Speaking of the seasonal formula for book genres and marketing, this gets me thinking, also, of my book reviewing days for the Star-Ledger. Fran the editor would send over a wonderful pile of ghostly and ghoulish reads for me to write about for an October publication date. And the timing usually worked perfectly for that sweet spot of a dark, spooky read on a bright, sunny day as summer wound itself down. Stretched out in a hammock to read about vampires looming out of the shadows. Rattling the cubes in my sweating glass of iced tea when the suspense of the story made me jump.
I tend to think of scary stories as Not My Thing, and to avoid reading them unless given a book to review.
But I need to remember just how much a good scare hits the sweet spot for me on a warm, summer day.
Primates of Park Avenue: A Memoir
by Wednesday Martin, Ph.D.
Simon and Schuster
free review copy via Edelweiss
As a fan of social history, and a bit of an armchair anthropologist, I was looking foward to reading this book. (I majored in anthropology in college, mostly because reading ethnographies appealed to my fondness for a well-told tale, along with my intrinsic nosiness and tendency to want to see patterns.) The idea of an anthropological take on the uptown New York “ladies who lunch” also piqued my curiosity. My personal favorite use of anthropological analysis has been to squint at the familiar, and the domestic, and try to figure out its underpinnings as though it were a faraway tribe. And, despite sharing an island with these super-affluent women, I very much see them as a separate, and remote tribe. I was looking forward to this book both as a chance to be a bit voyeuristic into the world of designer handbags (even after reading Martin’s ode to them, I’m not wholly sure I know what a Birkin bag looks like) and blown out hair and cutthroat private preschool admissions and the proscriptions of designer workout wear.
The fact that Martin combined descriptions that satisfied my desire to gawk at the luxe life with anthropological analysis and metaphors drawing connections between these wealthy mommies and the behaviors of primates in the wild made the book even more fun to read. Explaining women’s role in apartment hunting by drawing connections to hunter-gatherer practices, or highlighting similarities between Physique 57 workout classes and tribal initiation rituals (or primate mating displays)…or working to understand the extreme practices of plastic surgery (even, yikes, numbing foot injections to withstand towering, pinching heels) by seeking commentary from a professor of ornithology, ecology and evolutionary biology.
I feel the book delivered exactly what I wanted: a combination of a voyeur’s look into the weird world of the super-rich, with decently constructed anthropological metaphors. It whets my appetite to read more anthropology and sociology, and makes me nostalgic for sitting in a classroom and digging into ethnographic texts with my professors’ guidance.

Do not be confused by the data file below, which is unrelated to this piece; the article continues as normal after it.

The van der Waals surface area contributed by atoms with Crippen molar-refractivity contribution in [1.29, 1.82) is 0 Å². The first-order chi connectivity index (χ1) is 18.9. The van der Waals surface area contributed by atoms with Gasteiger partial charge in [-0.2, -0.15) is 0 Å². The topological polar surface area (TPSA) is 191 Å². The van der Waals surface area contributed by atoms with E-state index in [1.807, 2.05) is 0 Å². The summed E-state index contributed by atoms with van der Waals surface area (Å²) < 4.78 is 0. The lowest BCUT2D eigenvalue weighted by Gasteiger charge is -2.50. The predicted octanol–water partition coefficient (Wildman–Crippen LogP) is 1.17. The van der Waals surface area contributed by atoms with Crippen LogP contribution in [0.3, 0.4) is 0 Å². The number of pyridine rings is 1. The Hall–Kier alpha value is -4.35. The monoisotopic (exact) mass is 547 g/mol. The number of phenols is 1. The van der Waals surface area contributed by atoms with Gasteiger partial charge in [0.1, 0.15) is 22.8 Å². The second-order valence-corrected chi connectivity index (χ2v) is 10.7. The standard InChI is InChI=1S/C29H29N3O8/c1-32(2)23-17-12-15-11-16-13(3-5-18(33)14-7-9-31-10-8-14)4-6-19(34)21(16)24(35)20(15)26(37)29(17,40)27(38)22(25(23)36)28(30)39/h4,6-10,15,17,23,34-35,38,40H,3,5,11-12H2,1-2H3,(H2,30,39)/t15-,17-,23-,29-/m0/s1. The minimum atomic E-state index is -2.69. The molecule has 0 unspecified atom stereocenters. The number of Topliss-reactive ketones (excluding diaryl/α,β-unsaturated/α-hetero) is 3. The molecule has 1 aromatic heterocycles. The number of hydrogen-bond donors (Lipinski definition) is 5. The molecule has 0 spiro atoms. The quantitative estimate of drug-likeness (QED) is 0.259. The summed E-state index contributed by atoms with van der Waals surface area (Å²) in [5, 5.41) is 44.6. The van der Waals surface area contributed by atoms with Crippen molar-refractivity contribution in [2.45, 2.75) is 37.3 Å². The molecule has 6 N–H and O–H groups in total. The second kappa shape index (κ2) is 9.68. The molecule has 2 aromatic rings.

So I had fun with this, and emerged from reading it thoroughly satisfied. It wasn’t deathless prose, and some of the insights could have been communicated with more subtle writing… but I think a lot of her analysis made sense, and her points were laid out clearly, if not always artfully.
But, of course, here’s the thing. Right about when I started reading it, just before its publication date, it turned out, there were “factual errors,” in the book despite her claims of academic rigor, or of sticking to the facts.
I haven’t decided what I think about this. That knowledge, that maybe she wasn’t there as long as she claimed, or that details had been fudged, did not impact my enjoyment of an engrossing read, with descriptions I could just about picture, and analysis I appreciated.
Here’s what I’m left wondering, about the commentary about the book’s truth or not…Why the outrage? It’s mostly a memoir, as in, what she remembers happening, and she’s used her academic knowledge to tease out and question some assumptions about the social structures she described in the text. The narrative was coherent enough to keep me reading, and leave me thinking about my own social world as well as hers.
I think it might be a better idea to remember the importance of accounting for the role personal point of view, and conscious narrative structure play in participant observation and ethnographic narrative, and, of course, memoir.
In my junior year of college, I took a terrific class about anthropology and documentary film. And one of the most important themes of the class was the need to remember that a documentary, seen through the ostensible camera lens of capturing actual events, is just as carefully constructed to tell a story as a fictional screenplay and film.
And why shouldn’t the same be even more true in the medium of text? Details blurred, reconstructed, embellished, lost in translation, even made up, in the transition between actual experience to understood experience, to written text.
Instead of outrage and asking if Primates of Park Avenue got the details wrong, or is faked, or false, or diminished by fudging the details?… let’s ask a better question:
How on earth could we expect it to be an account of objective truth? And why aren’t we taking this critical, questioning view of more stories (news accounts, let’s just say, perhaps) presented as objective, unvarnished truth?
What do you think? Of the book? Of truth and memoir? Of designer handbags? Drop me a line.